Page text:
Inside the White House in War Times: Memoirs and Reports of Lincoln's Secretary

By William O. Stoddard; Michael Burlingame | Go to book overview
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The Capitol and the Future

There is a wearisome degree of sameness in White House days, although no two of them are alike, any more than are the men who come. Just such a descriptive rule applies to the press reporters. There is a limited list who privilege themselves to come here whenever they see fit. They come when news is scarce, with a hope of having some found or invented for them. They come when news is plentiful, for they intensely represent the excited and hungry public mind, and they are anxious to assure themselves that they have learned all there is to be learned. The President himself likes to have them come, and meets them cordially. Among them are a number of remarkable men, young or old. Probably they have no idea how much they tell him, or how through them, as if through so many human magnetic wires, he receives message after message from the current thought and purpose of the popular masses whom he understands so much better than they do.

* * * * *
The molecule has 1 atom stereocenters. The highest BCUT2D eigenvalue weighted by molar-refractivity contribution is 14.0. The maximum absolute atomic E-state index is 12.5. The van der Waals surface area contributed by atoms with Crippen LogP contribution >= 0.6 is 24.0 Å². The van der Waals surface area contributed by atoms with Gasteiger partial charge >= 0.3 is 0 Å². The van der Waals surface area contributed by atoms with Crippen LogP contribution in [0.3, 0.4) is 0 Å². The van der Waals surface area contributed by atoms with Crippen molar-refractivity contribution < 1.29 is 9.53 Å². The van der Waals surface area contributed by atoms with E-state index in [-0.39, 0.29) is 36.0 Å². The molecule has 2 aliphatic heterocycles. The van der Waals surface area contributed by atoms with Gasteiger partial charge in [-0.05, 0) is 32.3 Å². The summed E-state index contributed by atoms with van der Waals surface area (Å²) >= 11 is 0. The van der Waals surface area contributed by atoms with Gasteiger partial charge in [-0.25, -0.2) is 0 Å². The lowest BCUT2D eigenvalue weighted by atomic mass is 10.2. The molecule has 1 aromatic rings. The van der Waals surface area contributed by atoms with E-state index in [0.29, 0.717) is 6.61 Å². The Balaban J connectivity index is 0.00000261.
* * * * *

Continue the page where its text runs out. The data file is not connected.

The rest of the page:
That wiry, sallow, silent-stepping gentleman, who has just come over here after a visit to the President's rooms, is Mr. Gobright, the agent and representative of the Associated Press, the censor of all war rumors, and the condenser of all unofficial news dispatches. He knows a great deal, and he looks as if he knew everything and wished only to ascertain whether or not your own knowledge and understanding are accurate. That is all he came for, and he may have found the President fairly well advised of the condition of things. If not, he has set him right, as a duty, but he will rarely tell you or any other mere private citizen of any news-error he may find you falling into. He will hear what you have to say, however, with extreme courtesy. His entire face is critical, but confidential and trustworthy and secret-keeping, and he is an epitome of the entire reporting science and art. When you have conversed with him analytically, you have no need to study any of the other reporters, except as interesting individual characters. As for that, the widening system of press correspondence is drawing into its service a remark

-75-

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